Wednesday, March 30, 2016

Child safety bill heading to governor’s office

A bill that would allow child day cares to receive prescriptions for EpiPen while also giving parents more time to legally surrender their newborn under the state’s safe harbor law has received final passage in the House.

The expanded safe harbor provisions were added to House Bill 148 by the Senate, which also retained the bill’s original provisions to allow day cares to receive prescriptions for EpiPen, an epinephrine auto-injector used to treat life-threatening allergies.

“This bill is for protection for our day cares. What we wanted to do is for the EpiPen to be available just in case there were to be an emergency situation,” said HB 148 sponsor Rep. Linda Belcher, D-Shepherdsville.

As for the safe harbor provisions, HB 148 would amend Kentucky’s Safe Infants Act by giving parents up to 30 days instead of the current three to legally give up their newborn at a state-approved safe place if the parent feels they cannot keep the child. Safe places include fire stations, hospitals, police stations and EMS personnel; places of worship would be added to the list under HB 148.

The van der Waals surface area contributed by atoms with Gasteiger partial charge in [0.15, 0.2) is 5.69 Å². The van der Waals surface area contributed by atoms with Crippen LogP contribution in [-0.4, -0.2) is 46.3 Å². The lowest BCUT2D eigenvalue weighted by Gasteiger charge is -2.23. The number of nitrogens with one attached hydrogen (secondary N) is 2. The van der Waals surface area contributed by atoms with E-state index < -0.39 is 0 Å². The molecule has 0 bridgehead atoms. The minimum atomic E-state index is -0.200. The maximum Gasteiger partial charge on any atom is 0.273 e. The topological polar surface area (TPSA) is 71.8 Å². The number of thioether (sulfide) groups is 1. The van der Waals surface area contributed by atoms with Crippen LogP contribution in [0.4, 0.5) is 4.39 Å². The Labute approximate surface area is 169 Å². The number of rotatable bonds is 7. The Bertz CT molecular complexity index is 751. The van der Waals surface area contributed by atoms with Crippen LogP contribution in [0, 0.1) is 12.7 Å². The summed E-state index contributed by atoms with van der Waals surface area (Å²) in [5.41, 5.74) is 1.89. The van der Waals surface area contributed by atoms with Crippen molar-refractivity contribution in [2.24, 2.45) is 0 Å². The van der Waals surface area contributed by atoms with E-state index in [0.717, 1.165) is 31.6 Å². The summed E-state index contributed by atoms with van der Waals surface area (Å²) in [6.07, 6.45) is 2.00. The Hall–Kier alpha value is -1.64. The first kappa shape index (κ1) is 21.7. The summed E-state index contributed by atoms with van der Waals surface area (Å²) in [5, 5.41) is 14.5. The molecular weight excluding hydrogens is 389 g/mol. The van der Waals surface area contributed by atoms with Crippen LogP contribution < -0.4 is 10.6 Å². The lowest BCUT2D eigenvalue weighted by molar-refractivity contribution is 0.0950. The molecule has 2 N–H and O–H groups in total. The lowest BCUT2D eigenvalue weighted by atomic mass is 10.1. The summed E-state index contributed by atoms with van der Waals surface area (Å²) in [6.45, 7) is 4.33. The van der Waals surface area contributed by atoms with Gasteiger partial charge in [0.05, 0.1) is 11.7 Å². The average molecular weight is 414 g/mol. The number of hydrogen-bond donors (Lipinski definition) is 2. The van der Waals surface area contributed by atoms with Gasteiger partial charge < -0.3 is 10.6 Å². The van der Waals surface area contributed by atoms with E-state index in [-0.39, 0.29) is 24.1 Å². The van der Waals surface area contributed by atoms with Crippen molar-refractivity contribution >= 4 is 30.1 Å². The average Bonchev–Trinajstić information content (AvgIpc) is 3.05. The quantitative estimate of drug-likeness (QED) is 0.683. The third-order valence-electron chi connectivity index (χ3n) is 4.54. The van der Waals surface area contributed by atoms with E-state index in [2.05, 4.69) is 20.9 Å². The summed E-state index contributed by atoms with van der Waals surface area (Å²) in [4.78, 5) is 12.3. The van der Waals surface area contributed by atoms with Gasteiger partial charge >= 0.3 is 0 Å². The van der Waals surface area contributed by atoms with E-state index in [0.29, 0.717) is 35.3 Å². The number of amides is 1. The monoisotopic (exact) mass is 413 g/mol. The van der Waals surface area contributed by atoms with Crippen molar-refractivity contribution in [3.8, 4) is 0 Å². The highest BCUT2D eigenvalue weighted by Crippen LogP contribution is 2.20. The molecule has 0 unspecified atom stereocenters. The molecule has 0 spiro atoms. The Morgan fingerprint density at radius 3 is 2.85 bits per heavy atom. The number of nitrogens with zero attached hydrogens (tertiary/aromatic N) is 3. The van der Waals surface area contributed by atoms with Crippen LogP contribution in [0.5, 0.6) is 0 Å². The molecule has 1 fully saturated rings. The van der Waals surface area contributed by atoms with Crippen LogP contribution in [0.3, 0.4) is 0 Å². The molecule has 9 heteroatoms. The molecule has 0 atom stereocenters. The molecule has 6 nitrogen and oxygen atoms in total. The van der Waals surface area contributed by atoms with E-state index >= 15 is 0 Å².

A bill with similar safe-harbor provisions passed the House by a vote of 92-0 in January. That bill, HB 97, was sponsored by House Health and Welfare Chair Rep. Tom Burch, D-Louisville.

Kentucky’s Safe Infants Act was named in honor of Burch when it was passed in 2002.

HB 148 as amended passed the House by a vote of 99-0 and now goes to the governor for his signature.